MG Comet long term review, 1,500km report


The MG Comet is one of a number of cars I’ve sampled briefly at a press drive event, and then subsequently ran it as a long termer, but never before have I learnt so much more about a vehicle with the benefit of a protracted time. On one hand, this is because the press drive through the heart of New Delhi (a traffic-filled test befitting of the tiny EV, to be fair) was so short, but on the other hand, the MG Comet is quite unlike anything I’ve ever driven before.

Even in cramped Mumbai, there’s rarely a parking spot too small for the Comet.

The Tata Nano, of course, springs to mind, and yes, while it had two more doors and a barebones cabin, the general tall-boy, micro-compact concept is remarkably similar. The seating position is akin to that of a barstool, and the first sensation is of awkward unfamiliarity as you come to grips with its vertically oriented ergonomics. The same goes for its tiny footprint and lack of bonnet – can I squeeze through that gap? How much closer to the garage wall can I nudge the nose? My Delhi drive was too brief to reconcile with all of this, but having now driven it for a couple of months, I absolutely revel in it.

No covered storage, huge glass area mean cabin contents are always on display.

No amount of added horsepower could shorten my office commute, as it’s 98 percent gridlock traffic. Yet, the Comet gets me to work 10 to 15 minutes quicker, and it’s all down to its size, or the lack thereof. Buoyed by my newfound confidence in the driving position, I whiz into gaps in traffic with almost the brazen disregard of an autorickshaw driver. Almost. And it’s thus that the other main difference to the plucky Nano comes to light – a powertrain that actually has some power. 42hp and 110Nm aren’t numbers to boast of, to be sure, but with instantaneous responses and just around 800kg to move, it can really zip! In fact, I’ve started to use Eco mode, not to lengthen its range, but to temper its exuberance.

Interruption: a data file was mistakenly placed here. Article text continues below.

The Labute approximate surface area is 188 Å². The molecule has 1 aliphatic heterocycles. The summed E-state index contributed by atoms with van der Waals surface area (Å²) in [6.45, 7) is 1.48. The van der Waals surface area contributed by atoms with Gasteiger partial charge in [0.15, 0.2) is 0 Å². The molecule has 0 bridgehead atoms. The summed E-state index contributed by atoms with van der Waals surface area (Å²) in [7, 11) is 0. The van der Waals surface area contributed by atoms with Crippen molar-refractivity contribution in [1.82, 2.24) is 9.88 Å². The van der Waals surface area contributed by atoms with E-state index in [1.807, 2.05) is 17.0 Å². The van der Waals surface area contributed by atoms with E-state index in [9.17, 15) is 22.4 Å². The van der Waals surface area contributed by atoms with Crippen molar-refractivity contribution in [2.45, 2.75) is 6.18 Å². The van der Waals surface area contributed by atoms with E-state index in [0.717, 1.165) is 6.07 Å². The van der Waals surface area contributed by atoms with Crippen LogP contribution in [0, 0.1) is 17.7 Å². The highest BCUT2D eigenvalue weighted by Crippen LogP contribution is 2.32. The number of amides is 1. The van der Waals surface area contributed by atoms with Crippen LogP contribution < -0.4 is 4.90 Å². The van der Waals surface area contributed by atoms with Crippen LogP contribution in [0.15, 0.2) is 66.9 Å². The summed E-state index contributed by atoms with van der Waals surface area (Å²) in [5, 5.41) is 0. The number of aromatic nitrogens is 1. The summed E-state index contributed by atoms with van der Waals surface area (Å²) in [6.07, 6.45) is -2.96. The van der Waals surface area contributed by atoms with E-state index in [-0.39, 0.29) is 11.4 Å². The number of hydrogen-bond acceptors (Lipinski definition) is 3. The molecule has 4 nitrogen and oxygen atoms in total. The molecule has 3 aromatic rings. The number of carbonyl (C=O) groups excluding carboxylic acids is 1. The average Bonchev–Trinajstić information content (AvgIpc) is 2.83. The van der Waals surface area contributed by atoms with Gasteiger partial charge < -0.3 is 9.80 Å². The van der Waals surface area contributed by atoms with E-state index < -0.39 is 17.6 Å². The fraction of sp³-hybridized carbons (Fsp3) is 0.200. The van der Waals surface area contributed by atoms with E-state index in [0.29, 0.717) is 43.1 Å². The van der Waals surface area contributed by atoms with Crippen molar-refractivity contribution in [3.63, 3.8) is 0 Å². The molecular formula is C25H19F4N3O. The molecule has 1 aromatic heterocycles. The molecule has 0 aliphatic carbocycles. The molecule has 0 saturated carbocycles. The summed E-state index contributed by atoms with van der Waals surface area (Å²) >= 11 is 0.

With little weight to move, its 42hp and 110 instant Nm really hustle you along.

Two decades of driving in Mumbai has made me a big fan of public transport, largely because with driving comes the added headache of finding parking. Not in the Comet. Even in the busiest parts of town, you’ll find a spot that’s just a few inches shy of the average car length. You could even park it perpendicular in a parallel slot, much to the amusement of all and sundry, and it won’t spill out onto the street.

Thick C pillar’s huge blind spot makes precision reversing surprisingly tricky.

The wacky shape, the tiny footprint, the zippy powertrain and the sit-up driving position – all of it makes for a unique and unconventional driving experience that sets the Comet apart even from other EVs in this price range. It’s not without its flaws; in fact, some of them are quite glaring – brakes, software, displays, ride quality, practicality and charging, to name a few, and I’ll detail them in the next report. But I’m almost ready to forgive them all for the convenience this car provides in the cut and thrust of Mumbai traffic.

Also see: 

MG Comet long term review, 430km report

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